A view of India based on hatred

  • Vir Sanghvi
  • Updated: Nov 20, 2014 08:05 IST

Now that the birth anniversary of Jawaharlal Nehru is out of the way, it might be worth reflecting on the bitterness, rancour and downright abuse that characterised it during debates in TV studios, on social media and sometimes, even in print.

Even those of us who acknowledge Nehru’s contribution to the making of modern India concede that he made numerous mistakes. When it came to economic policy, he was often too influenced by the Fabian-Socialist approach to the issue. His hatred for the colonial powers that had ruled India for two centuries led him to view the Soviet Union in much too favourable a light. He was wrong about China: First too trusting and then, with the Forward Policy, needlessly provocative. His handling of the Kashmir issue was flawed. And so on.

But the level of bitterness that characterised the Nehru anniversary went far beyond any logical listing of his mistakes. Instead, those opposed to Nehru demonstrated an almost visceral hatred of him and his legacy. If facts got in the way of the debate, then they were quickly brushed aside and replaced with invective and abuse.


Why should a generation that had no real experience of Nehru’s style of governance feel such anger and bitterness towards a man whom most independent historians regard as one of the great figures of the 20th century?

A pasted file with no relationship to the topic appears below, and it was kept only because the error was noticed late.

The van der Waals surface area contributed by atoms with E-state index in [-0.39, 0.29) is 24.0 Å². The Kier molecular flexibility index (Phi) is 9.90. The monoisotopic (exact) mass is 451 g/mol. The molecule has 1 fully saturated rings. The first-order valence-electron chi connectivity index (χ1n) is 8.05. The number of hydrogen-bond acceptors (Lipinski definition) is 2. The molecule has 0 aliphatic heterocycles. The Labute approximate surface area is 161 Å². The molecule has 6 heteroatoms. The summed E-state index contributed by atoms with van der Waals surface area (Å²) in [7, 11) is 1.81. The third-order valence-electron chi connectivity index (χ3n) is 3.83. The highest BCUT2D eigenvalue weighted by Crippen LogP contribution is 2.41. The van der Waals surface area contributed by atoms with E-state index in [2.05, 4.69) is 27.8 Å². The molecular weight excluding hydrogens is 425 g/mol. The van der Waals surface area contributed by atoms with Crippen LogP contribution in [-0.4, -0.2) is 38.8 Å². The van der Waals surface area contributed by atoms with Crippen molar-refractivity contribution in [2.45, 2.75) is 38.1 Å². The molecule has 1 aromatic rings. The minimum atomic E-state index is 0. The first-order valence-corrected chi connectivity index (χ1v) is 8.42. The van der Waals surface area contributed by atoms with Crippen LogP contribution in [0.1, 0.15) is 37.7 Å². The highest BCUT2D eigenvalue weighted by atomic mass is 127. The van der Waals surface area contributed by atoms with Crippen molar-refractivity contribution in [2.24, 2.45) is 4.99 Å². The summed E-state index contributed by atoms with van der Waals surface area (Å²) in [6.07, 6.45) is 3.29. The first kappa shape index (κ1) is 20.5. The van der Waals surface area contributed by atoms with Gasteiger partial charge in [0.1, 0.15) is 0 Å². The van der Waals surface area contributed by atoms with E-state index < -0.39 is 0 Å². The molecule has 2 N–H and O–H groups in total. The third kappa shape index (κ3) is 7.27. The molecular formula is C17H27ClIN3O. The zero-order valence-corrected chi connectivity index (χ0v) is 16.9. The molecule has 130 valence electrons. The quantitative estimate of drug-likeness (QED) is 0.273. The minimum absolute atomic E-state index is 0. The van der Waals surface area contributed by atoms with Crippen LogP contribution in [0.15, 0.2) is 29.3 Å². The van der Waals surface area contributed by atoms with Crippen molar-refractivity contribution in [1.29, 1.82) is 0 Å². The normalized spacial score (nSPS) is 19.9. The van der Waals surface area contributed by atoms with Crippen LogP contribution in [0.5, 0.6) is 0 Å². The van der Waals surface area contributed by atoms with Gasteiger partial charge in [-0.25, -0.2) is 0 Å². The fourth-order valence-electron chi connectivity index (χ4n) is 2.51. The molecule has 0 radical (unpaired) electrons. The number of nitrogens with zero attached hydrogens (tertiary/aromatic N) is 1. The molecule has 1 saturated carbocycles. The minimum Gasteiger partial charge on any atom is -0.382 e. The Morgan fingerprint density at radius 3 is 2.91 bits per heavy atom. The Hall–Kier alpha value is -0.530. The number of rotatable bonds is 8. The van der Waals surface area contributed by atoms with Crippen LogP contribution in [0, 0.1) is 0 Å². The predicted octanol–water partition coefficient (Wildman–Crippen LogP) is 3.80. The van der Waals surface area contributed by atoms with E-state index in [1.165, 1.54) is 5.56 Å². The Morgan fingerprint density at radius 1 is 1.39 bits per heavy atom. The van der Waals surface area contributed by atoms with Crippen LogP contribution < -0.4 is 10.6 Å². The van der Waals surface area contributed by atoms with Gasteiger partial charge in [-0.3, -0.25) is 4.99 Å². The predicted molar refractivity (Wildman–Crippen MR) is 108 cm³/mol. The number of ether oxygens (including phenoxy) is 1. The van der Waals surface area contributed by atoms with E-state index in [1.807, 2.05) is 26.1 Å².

I can think of three reasons, only one of which is vaguely honourable.

First of all, there is no doubt that, by the 1950s, a competing world view had emerged within India. Though this view is bogusly ascribed to Sardar Vallabhbhai Patel (who was a much more complex figure than his new-found admirers realise), it had many advocates. In this view, non-alignment was a mistake. The decision to build up a huge publicly-owned industrial infrastructure was an error. And the decision to declare Hindu-majority India as a secular country, defined not by religion but by an idea of India, was downright foolish and unfair to the Hindu majority.

But whenever parties that should have represented this view came to power, they could not counter the Nehru legacy. For instance India’s first BJP Prime Minister Atal Bihari Vajpayee simply did not subscribe to this position. He may have had his own opinion about Nehru’s mistakes but as external affairs minister (1977-79), he stuck with non-alignment and then, as prime minister, rejected a religion-based approach to nationalism.

It is not clear where Narendra Modi stands on the issue (he has been uncharacteristically ambivalent) but there’s no doubt that many of his supporters believe that Modi’s victory is the triumph of an alternative view of India, one that rejects the Nehruvian model and celebrates a religion-heavy approach to Indian citizenship.

This is fair enough. If a competing ideology has finally occupied the mainstream, then perhaps its supporters are entitled to gloat a little.

But that doesn’t explain the rancour, the viciousness of the responses and the bitterness displayed by many of those attacking Nehru and especially by the angry army of abusive trolls on social media who spend their days posting abuse all the way from Vancouver to Versova.